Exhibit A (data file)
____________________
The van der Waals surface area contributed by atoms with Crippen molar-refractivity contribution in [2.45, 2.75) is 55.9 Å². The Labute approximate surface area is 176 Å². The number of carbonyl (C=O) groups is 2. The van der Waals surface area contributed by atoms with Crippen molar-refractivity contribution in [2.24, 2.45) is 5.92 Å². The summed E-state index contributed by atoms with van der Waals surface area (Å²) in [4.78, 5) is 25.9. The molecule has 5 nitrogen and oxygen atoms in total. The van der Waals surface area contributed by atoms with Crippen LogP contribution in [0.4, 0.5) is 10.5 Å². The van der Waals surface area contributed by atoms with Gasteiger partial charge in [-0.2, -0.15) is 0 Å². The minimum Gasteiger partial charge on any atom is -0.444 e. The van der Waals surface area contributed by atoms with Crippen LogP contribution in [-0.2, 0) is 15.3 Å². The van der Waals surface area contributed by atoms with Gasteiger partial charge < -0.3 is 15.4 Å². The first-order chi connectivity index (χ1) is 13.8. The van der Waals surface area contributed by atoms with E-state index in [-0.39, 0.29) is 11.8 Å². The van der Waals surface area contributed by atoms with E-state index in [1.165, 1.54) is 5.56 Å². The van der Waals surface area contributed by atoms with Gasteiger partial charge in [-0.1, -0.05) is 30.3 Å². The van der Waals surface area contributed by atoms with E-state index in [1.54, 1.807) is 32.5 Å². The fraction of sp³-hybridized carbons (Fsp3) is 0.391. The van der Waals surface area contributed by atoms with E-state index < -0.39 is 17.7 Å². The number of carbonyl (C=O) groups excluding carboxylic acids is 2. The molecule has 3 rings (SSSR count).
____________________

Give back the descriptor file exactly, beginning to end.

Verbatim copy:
The van der Waals surface area contributed by atoms with Crippen molar-refractivity contribution in [2.45, 2.75) is 55.9 Å². The Labute approximate surface area is 176 Å². The number of carbonyl (C=O) groups is 2. The van der Waals surface area contributed by atoms with Crippen molar-refractivity contribution in [2.24, 2.45) is 5.92 Å². The summed E-state index contributed by atoms with van der Waals surface area (Å²) in [4.78, 5) is 25.9. The molecule has 5 nitrogen and oxygen atoms in total. The van der Waals surface area contributed by atoms with Crippen LogP contribution in [0.4, 0.5) is 10.5 Å². The van der Waals surface area contributed by atoms with Gasteiger partial charge in [-0.2, -0.15) is 0 Å². The minimum Gasteiger partial charge on any atom is -0.444 e. The van der Waals surface area contributed by atoms with Crippen LogP contribution in [-0.2, 0) is 15.3 Å². The van der Waals surface area contributed by atoms with Gasteiger partial charge < -0.3 is 15.4 Å². The first-order chi connectivity index (χ1) is 13.8. The van der Waals surface area contributed by atoms with E-state index in [-0.39, 0.29) is 11.8 Å². The van der Waals surface area contributed by atoms with E-state index in [1.165, 1.54) is 5.56 Å². The van der Waals surface area contributed by atoms with Gasteiger partial charge in [-0.1, -0.05) is 30.3 Å². The van der Waals surface area contributed by atoms with E-state index in [1.54, 1.807) is 32.5 Å². The fraction of sp³-hybridized carbons (Fsp3) is 0.391. The van der Waals surface area contributed by atoms with E-state index < -0.39 is 17.7 Å². The number of carbonyl (C=O) groups excluding carboxylic acids is 2. The molecule has 3 rings (SSSR count).